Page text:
- Side B coverage is for amounts the company has indemnified to directors and officers.
- Side C coverage provides entity coverage for securities claims, such as securities class actions.
- Side D coverage is at times offered to cover the full or partial costs of an investigation arising from a shareholder demand in the context of a derivative lawsuit. It is intended to pay for the cost of convening a special litigation committee only and is not intended to cover the directors’ and officers’ defense costs or any liability resulting from a derivative action. Typically, Side D coverage has a reduced sub-limit, which is substantially less than the limit of liability set forth in the policy. Once exhausted, the policy, and specifically, Side D, will no longer respond to cover costs incurred in connection with a special litigation committee.
Side B coverage is the form of coverage most commonly triggered in a D&O policy. Side A coverage is typically triggered when a corporation is insolvent or when a director or officer is not entitled to indemnification, which potentially arises in such situations as derivative actions or insolvencies. When corporate indemnification is available or presumed, Side B coverage is typically triggered, which only extends to amounts paid to the corporate directors and officers in the form of corporate indemnification. No direct, derivative, or vicarious coverage is available under Side B for claims asserted against the corporation itself. It should be possible, and may well be advisable, for directors and officers to contract and pay for their own Side A protection, notwithstanding the cost. The premiums for such policies can be structured in a staged way, so that the protection kicks in (and is paid for) on an as-needed basis.
The introduction of Side C and Side D coverage has changed the character of D&O insurance and has created corporate coverage that can create competing interests between the corporation and its directors and officers. “By providing corporate protection, D&O policies are more apt to become depleted in a corporate crisis such as a securities class action or governmental proceeding. The exhaustion of the policy limits as a result of corporate liability and defense costs coverage could potentially leave the directors and officers unprotected, while being left to defend a concurrent or subsequent action.” (Perry Granof, chair of the Professionals’, Officers’, and Directors’ Liability Committee of the ABA Torts and Insurance Practice Section.) This situation could be worsened in the event of a corporate insolvency, leaving directors and officers without the benefit of company indemnification.
The dishonesty/personal profit exclusions preclude coverage for directors and officers who caused financial losses to the entities they served as a result of their own dishonesty, criminal conduct, or personal profit, or of the improper advantage they may have realized. These exclusions are typically triggered upon the establishment of such conduct through a judicial decree or factual findings. Before dishonest conduct or personal profit is established, defense costs may be advanced.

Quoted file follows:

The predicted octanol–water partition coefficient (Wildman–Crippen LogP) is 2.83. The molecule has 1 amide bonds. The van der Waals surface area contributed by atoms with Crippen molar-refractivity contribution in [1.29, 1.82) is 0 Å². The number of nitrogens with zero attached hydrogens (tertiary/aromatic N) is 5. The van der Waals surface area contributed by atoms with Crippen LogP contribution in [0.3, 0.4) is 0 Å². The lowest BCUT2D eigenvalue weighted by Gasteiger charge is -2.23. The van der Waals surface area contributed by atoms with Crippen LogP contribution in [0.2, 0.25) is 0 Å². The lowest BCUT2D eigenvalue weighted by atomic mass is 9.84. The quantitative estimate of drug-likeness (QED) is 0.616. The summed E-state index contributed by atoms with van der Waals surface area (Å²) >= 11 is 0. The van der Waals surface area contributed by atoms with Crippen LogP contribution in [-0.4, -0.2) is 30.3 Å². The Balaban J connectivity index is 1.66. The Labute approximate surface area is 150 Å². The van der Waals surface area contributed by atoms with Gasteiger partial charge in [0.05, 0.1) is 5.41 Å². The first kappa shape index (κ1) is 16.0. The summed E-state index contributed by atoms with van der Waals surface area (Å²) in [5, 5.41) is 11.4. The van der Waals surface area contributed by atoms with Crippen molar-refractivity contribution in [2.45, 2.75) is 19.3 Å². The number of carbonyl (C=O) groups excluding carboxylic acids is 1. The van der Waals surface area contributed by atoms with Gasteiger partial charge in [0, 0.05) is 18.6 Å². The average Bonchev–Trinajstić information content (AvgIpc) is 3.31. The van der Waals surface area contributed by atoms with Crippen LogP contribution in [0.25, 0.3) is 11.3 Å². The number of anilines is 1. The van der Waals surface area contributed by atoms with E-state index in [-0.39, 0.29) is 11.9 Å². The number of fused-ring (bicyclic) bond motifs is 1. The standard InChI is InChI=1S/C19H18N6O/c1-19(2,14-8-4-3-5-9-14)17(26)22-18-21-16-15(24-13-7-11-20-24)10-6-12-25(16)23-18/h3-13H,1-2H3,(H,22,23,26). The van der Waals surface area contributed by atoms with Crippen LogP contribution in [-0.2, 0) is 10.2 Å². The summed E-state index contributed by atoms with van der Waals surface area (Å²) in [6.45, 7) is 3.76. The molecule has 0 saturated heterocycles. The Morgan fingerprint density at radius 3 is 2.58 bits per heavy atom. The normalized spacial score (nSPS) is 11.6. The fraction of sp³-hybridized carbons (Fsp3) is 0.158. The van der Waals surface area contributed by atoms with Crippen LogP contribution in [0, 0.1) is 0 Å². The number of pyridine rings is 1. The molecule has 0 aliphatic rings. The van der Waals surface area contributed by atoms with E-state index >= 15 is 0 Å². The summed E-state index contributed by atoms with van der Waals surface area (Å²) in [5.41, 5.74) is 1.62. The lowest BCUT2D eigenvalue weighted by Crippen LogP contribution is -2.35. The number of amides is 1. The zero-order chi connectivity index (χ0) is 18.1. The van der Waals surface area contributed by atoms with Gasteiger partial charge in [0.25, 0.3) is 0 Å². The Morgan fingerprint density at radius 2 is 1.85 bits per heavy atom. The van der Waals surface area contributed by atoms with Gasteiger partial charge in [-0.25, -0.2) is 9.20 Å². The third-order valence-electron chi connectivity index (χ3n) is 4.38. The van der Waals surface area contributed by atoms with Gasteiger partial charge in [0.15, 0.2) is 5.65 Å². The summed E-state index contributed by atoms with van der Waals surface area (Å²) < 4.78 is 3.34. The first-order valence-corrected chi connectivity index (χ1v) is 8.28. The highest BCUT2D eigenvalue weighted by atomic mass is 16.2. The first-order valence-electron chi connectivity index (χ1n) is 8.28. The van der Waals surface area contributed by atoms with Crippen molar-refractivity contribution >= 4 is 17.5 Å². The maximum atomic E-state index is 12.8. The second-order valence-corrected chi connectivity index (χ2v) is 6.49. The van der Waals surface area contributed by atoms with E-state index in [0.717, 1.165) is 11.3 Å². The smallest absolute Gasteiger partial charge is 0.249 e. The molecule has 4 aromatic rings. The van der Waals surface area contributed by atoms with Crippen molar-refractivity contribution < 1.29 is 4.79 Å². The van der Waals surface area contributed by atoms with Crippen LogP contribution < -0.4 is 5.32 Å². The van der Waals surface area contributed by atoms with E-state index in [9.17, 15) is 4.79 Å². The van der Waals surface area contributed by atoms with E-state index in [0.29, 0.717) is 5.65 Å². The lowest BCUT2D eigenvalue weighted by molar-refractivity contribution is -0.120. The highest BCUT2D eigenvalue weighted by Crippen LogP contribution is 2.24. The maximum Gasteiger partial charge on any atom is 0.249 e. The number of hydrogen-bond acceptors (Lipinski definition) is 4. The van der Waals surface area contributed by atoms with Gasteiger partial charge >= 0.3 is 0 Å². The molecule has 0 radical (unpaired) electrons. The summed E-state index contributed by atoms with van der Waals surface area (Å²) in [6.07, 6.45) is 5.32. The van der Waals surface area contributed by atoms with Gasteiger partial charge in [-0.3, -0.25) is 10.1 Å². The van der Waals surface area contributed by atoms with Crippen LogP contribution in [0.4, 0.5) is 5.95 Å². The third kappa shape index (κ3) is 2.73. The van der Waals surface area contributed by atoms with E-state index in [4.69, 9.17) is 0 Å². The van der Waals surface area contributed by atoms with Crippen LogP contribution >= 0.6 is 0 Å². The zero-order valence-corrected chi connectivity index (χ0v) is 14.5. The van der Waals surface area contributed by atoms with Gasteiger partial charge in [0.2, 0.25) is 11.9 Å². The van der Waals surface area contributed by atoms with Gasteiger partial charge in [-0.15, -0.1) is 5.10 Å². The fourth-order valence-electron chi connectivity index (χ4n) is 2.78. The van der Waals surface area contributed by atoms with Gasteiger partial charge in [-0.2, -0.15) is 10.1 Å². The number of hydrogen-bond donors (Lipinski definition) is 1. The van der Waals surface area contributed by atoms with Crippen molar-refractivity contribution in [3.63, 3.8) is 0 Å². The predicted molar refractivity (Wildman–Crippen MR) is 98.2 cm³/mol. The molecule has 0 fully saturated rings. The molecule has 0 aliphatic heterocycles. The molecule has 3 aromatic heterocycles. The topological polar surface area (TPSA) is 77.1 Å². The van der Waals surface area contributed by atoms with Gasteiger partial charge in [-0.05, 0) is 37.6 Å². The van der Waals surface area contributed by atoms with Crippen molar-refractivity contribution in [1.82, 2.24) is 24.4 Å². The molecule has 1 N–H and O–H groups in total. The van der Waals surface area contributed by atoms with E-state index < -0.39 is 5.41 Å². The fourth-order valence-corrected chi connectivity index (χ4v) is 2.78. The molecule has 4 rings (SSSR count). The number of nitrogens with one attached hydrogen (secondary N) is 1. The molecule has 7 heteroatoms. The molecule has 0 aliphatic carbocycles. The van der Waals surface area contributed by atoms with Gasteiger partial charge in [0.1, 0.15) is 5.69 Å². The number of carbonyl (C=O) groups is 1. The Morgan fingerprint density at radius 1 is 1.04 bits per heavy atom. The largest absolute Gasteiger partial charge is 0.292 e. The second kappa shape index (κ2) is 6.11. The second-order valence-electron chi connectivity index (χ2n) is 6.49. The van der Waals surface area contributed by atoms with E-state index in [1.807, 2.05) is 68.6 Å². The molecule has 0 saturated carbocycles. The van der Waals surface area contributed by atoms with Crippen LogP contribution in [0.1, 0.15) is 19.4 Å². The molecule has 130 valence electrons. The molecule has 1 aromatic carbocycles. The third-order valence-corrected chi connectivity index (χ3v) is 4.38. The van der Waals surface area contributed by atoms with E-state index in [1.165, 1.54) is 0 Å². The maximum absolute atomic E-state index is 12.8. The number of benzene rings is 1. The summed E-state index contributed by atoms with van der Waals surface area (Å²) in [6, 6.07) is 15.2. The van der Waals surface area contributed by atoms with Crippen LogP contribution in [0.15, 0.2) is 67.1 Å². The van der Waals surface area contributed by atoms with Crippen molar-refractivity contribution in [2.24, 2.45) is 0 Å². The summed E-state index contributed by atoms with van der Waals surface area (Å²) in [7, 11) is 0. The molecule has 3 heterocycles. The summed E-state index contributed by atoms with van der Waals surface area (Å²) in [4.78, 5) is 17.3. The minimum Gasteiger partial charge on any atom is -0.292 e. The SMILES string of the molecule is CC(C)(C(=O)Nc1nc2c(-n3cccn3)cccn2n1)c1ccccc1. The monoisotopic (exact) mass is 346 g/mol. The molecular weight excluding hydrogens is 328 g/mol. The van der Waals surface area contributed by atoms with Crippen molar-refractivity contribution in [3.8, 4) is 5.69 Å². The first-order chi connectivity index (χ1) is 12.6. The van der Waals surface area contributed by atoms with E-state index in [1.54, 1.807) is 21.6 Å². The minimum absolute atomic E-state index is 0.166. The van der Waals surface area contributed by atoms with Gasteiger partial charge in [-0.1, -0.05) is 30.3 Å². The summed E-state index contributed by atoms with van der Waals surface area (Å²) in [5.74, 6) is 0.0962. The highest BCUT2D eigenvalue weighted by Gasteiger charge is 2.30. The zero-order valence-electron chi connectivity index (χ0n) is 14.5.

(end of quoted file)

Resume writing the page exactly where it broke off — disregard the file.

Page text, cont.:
Many D&O policies have bifurcated listings of exclusions, which apply depending upon whether Side A or Side B coverage is triggered. Where bifurcated, the dishonesty/personal profit exclusions typically apply to Side A coverage only and not to coverage provided when Side B, company reimbursement, is triggered. Public policy is typically addressed in the definition of “loss,” which would also likely preclude coverage for fines and penalties assessed by law enforcement and regulatory authorities, as well as matters deemed uninsurable as a violation of law.
Reimbursement for legal costs incurred in connection with U.S. and state government investigations, as well as regulatory and law enforcement proceedings, is of increasing importance. These investigations and proceedings can arise in connection with such matters as possible accounting misstatements, wrongful disclosures of inside information to third parties, and of course, violations of the FCPA. Since the financial crisis of 2008 and the enactment of the Dodd-Frank Wall Street Reform and Consumer Protection Act (Pub. L. No.111-203, H.R. 4173 (2010)), the growing need to respond to SEC informal requests for information, documentation, and testimonies, as well as subpoenas, means that corporations increasingly seek reimbursement under their respective D&O policies. Coverage is typically sought under Side C, which provides direct corporate coverage in connection with securities claims. SEC investigations often start out in the form of general inquiries, but as they proceed and as the SEC acquires more information, they typically evolve into proceedings for specific violations of federal law against corporations. The proceedings can also identify wrong conduct and violations of law against specific directors and senior officers. While coverage would normally apply to FCPA coverage in the event of an SEC investigation, coverage would not necessarily apply if brought by the Department of Justice without SEC involvement.
In August 2010, in MBIA Inc. v. Federal Insurance Company, the Second Circuit ruled in favor of MBIA entitling the company to “securities defense costs” incurred in connection with SEC and New York Attorney General investigations and for costs associated with a special litigation committee investigation and an independent consultant. In contrast, in October 2011, the Eleventh Circuit in Office Depot, Inc., v. National Union Fire Insurance Company of Pittsburgh ruled in favor of the insurers in concluding that the policy at issue did not cover defense costs associated with an SEC investigation, until the investigation resulted in the issuance of subpoenas and Wells notices. In these two cases, both courts relied on the wording of the relevant policies, which were clearly distinguishable. In MBIA the policy expressly provided coverage for “Securities Claims,” which was defined to include “a formal or informal administrative or regulatory proceeding or inquiry commenced by the filing of a notice of charges, formal or informal investigative order or similar document” (emphasis added). The policy in Office Depot had no such language.
Since the MBIA and Office Depot opinions, some D&O carriers have begun to provide coverage for costs incurred in connection with informal investigations. More can be expected inasmuch as the issues surrounding D&O liability and coverage are in a state of flux, and the industry lacks a standardized D&O policy.
The ultimate coverage will be governed by the precise language of the insuring clauses and the policy as a whole. Therefore, lawyers need to be well-versed in insurance contracts, evolving liabilities, and new insurance solutions, and they must be prepared to negotiate language that works for their clients.